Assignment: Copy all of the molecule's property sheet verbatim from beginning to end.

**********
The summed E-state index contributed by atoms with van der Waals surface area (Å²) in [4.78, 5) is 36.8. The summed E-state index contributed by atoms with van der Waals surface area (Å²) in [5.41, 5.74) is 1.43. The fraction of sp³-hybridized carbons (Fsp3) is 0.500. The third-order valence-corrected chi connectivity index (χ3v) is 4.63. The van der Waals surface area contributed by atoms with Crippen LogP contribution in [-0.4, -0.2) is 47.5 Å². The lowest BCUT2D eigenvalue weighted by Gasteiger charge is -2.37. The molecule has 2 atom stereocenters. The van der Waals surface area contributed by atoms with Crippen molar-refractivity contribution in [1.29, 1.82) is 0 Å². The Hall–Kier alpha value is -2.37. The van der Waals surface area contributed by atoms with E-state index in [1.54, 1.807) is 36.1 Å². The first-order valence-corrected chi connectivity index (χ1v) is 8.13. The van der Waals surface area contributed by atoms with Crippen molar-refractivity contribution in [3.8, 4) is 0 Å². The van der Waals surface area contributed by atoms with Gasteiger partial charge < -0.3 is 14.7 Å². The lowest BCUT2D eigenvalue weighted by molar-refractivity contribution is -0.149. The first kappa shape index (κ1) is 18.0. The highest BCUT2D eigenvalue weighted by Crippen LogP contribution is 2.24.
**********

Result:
The summed E-state index contributed by atoms with van der Waals surface area (Å²) in [4.78, 5) is 36.8. The summed E-state index contributed by atoms with van der Waals surface area (Å²) in [5.41, 5.74) is 1.43. The fraction of sp³-hybridized carbons (Fsp3) is 0.500. The third-order valence-corrected chi connectivity index (χ3v) is 4.63. The van der Waals surface area contributed by atoms with Crippen LogP contribution in [-0.4, -0.2) is 47.5 Å². The lowest BCUT2D eigenvalue weighted by Gasteiger charge is -2.37. The molecule has 2 atom stereocenters. The van der Waals surface area contributed by atoms with Crippen molar-refractivity contribution in [1.29, 1.82) is 0 Å². The Hall–Kier alpha value is -2.37. The van der Waals surface area contributed by atoms with E-state index in [1.54, 1.807) is 36.1 Å². The first-order valence-corrected chi connectivity index (χ1v) is 8.13. The van der Waals surface area contributed by atoms with Crippen molar-refractivity contribution in [3.8, 4) is 0 Å². The van der Waals surface area contributed by atoms with Gasteiger partial charge < -0.3 is 14.7 Å². The lowest BCUT2D eigenvalue weighted by molar-refractivity contribution is -0.149. The first kappa shape index (κ1) is 18.0. The highest BCUT2D eigenvalue weighted by Crippen LogP contribution is 2.24.